Cache memories (or hierarchical memory systems) are a standard means of reducing the average memory access time (latency) and the frequency of access to the primary memory modules (MMs). FIG. 2 shows such a system. The hierarchy contains caches associated with the processing elements. Data frequently accessed by a given PE is retained in its cache, so that memory references by the processor need not result in time-consuming messages across the network. When a processor issues a memory reference, the referenced address is first compared with the contents of the local cache. If the cache contains the datum referenced, the read or write can be issued to the cache. In the case of a write operation, a message is issued to memory, when the message is issued depends on the update policy.
In order to successfully employ a memory hierarchy, it is necessary to enforce a notion of memory coherence. Multiple values of a given datum may be stored in different cache memories of the system. Consistency dictates that at any given time these values be the same. A memory coherence violation is said to exist whenever two different caches contain different values for the same memory location.
There are two general approaches to maintaining memory coherence: run-time coherence checks and compile-time coherence checks. Run-time coherence checking has been employed in several cache cross-interrogation (XI) architectures. Such systems employ hardware mechanisms to ensure consistency across the various caches: When a store is issued to one cache, the hardware ensures that no other cache contains a datum inconsistent with the value stored.
While cross-interrogation (XI) schemes have been successfully employed in two- and four-way multiprocessor systems, there is reason to believe that XI is not a suitable solution in highly parallel systems employing hundreds or thousands of processors. Each store in such a system can necessitate checking the contents of all caches, so that the cost of cross-interrogation can overwhelm the advantages of cache memory.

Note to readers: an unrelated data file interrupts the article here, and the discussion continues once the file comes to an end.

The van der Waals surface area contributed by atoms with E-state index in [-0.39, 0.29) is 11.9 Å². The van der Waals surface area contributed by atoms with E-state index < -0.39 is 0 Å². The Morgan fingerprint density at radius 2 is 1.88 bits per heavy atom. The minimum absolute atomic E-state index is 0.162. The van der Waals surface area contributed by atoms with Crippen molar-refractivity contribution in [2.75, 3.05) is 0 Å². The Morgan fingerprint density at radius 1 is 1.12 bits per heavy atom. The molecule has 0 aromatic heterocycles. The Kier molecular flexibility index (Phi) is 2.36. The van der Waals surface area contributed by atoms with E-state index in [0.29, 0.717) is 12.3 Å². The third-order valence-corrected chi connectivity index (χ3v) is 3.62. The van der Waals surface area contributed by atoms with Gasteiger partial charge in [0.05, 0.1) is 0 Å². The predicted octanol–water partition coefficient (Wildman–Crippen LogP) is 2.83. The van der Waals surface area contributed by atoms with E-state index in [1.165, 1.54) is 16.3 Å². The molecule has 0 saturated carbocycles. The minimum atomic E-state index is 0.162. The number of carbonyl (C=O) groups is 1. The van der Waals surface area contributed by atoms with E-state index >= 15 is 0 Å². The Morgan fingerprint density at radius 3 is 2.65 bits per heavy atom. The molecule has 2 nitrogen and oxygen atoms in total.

This invention applies to compile-time coherence checking. Compile-time coherence checks rely on some data being non-cacheable, or ineligible to be retained in cache. When a datum is non-cacheable, its value can only be read from primary memory (not from cache) and its value can only be changed by modifying the primary memory location containing it (not modifying cache contents). Whether a datum may or may not be cached will be called its cacheability.
Compile-time coherence operates by determining the cacheability of each datum during the creation of the program. This determination of cacheability may be automatic, e.g., determined in some way by the compiler itself or some other program; or it may be non-automatic, e.g., determined by the programmer who then informs the compiler using suitable programming language constructs; or it can be a mixture of the two, e.g., the programmer provides assertions which the compiler uses to determine cacheability.
Compile-time determination of cacheability does not necessarily imply that a datum's cacheability is constant at run time, since the cacheability of data can be different in different program sections. As program execution moves between those sections, the cacheability may change accordingly. For example, a table may be constructed during one section of a computation, and because it is being constructed (modified) it may be considered non-cacheable to maintain coherence; but in other sections of the program the table may only be read, not modified, and hence can be cached without loss of coherence. It should be noted that the present invention provides a method and apparatus for using the marked data bit (MDB) cacheability information not the approaches used in the compiler for determining same. These approaches are subtle and complicated and to try to describe same herein would merely obfuscate the present invention.
Since compile-time checks provide flexibility and have no inherent serial bottlenecks, compile-time coherence checks are well suited for multiprocessor systems consisting of large numbers of PEs. Since software is maintaining coherence, it is the responsibility of the compiler (or programmer) to determine cacheability and to generate special instructions to control the cache.